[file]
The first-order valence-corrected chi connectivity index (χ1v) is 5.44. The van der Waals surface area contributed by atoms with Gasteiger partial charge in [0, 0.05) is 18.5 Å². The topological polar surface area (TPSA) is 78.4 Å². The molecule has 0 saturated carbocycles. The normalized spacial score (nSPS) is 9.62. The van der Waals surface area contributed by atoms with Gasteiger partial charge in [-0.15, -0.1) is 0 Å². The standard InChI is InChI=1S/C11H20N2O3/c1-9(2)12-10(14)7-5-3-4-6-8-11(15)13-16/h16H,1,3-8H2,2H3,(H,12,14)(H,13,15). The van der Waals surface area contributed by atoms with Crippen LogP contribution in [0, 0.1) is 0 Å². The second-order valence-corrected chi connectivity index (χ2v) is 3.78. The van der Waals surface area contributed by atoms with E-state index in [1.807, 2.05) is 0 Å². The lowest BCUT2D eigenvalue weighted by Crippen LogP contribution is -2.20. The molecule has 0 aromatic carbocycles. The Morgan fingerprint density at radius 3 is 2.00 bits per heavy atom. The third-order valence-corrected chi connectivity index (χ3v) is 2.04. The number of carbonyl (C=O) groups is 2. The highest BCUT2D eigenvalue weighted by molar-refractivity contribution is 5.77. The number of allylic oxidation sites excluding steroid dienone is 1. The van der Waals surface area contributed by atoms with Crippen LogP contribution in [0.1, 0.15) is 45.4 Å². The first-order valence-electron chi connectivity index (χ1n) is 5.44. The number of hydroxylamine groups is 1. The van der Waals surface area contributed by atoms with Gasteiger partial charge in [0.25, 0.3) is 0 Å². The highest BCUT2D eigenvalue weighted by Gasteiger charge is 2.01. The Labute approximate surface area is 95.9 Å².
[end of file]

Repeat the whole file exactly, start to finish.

The first-order valence-corrected chi connectivity index (χ1v) is 5.44. The van der Waals surface area contributed by atoms with Gasteiger partial charge in [0, 0.05) is 18.5 Å². The topological polar surface area (TPSA) is 78.4 Å². The molecule has 0 saturated carbocycles. The normalized spacial score (nSPS) is 9.62. The van der Waals surface area contributed by atoms with Gasteiger partial charge in [-0.15, -0.1) is 0 Å². The standard InChI is InChI=1S/C11H20N2O3/c1-9(2)12-10(14)7-5-3-4-6-8-11(15)13-16/h16H,1,3-8H2,2H3,(H,12,14)(H,13,15). The van der Waals surface area contributed by atoms with Crippen LogP contribution in [0, 0.1) is 0 Å². The second-order valence-corrected chi connectivity index (χ2v) is 3.78. The van der Waals surface area contributed by atoms with E-state index in [1.807, 2.05) is 0 Å². The lowest BCUT2D eigenvalue weighted by Crippen LogP contribution is -2.20. The molecule has 0 aromatic carbocycles. The Morgan fingerprint density at radius 3 is 2.00 bits per heavy atom. The third-order valence-corrected chi connectivity index (χ3v) is 2.04. The number of carbonyl (C=O) groups is 2. The highest BCUT2D eigenvalue weighted by molar-refractivity contribution is 5.77. The number of allylic oxidation sites excluding steroid dienone is 1. The van der Waals surface area contributed by atoms with Crippen LogP contribution in [0.1, 0.15) is 45.4 Å². The first-order valence-electron chi connectivity index (χ1n) is 5.44. The number of hydroxylamine groups is 1. The van der Waals surface area contributed by atoms with Gasteiger partial charge in [0.25, 0.3) is 0 Å². The highest BCUT2D eigenvalue weighted by Gasteiger charge is 2.01. The Labute approximate surface area is 95.9 Å².